Required Texts 

A series of articles, books, and book excerpts will be assigned. Purchase the required books and as many (or as few) of the optional books as you choose. Used copies are fine and it doesn’t matter which edition you get. All additional reading materials will be posted on Canvas. The readings for each week should be completed before the class meeting noted in the syllabus.   

Required books: 

Handbook of Wise InterventionsGregory M. Walton and Alia J. Crum (Eds.), Guilford Press. New York. *Note: Available for free through UT libraries 

Nudge: Improving Decisions about Health, Wealth, and Happiness by Richard H. Thaler and Cass R. Sunstein, Penguin Books. New York *Note: Used copies are available online. 

Optional books (relevant readings will be posted as PDFs on Canvas) 

Influence: The Science of Persuasion by Robert B. Cialdini, Harper Business. New York 

 The person and the situation: Perspectives of social psychology by Lee Ross & Richard Nisbett, McGraw-Hill series in social psychology. London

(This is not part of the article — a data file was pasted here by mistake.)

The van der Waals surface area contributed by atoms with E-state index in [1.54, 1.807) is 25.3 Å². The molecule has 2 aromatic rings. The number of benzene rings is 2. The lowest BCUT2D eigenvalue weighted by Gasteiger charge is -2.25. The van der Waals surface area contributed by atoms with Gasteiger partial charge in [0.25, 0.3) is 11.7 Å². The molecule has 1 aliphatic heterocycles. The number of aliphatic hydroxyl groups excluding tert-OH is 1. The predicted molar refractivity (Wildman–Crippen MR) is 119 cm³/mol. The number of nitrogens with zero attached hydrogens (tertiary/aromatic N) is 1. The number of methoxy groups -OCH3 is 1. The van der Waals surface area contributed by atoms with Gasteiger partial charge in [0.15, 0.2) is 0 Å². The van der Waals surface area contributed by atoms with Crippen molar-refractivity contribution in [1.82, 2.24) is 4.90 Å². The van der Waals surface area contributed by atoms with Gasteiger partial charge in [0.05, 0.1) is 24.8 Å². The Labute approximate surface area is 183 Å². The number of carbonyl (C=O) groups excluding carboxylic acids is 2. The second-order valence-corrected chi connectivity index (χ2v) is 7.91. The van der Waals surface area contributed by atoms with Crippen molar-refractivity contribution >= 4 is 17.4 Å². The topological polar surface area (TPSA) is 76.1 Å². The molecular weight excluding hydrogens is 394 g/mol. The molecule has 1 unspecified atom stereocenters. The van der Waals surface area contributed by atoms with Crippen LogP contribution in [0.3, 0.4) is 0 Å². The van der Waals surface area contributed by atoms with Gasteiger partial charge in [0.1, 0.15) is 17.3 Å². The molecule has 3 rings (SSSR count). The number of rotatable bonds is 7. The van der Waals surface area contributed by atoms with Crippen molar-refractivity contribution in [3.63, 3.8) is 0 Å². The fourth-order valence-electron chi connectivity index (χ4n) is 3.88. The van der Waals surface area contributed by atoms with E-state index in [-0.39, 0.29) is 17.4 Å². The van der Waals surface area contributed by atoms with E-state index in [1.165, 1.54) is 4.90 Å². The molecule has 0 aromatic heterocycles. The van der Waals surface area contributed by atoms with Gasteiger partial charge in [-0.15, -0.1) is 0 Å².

Course Requirements 

Participation: 35% of final grade 

  • 10% - Discussion questions 
  • 10% - Conceptual toolkit journal entries 
  • 10% - Feedback on other students’ work 
  • 5% - Active participation in class, collaboration with peers, etc. In order to gain full credit, you must share your thoughts in class (either live or in the chat) and in groups.  

Short-form intervention proposals: 30% of final grade 

  • 5% - Initial Week-4 concept proposal 
  • 10% - First short-form proposal draft of final project 
  • 15% - Second short-form proposal draft of final project 

Final Proposal: 35% of final grade 

A top-notch final proposal will include: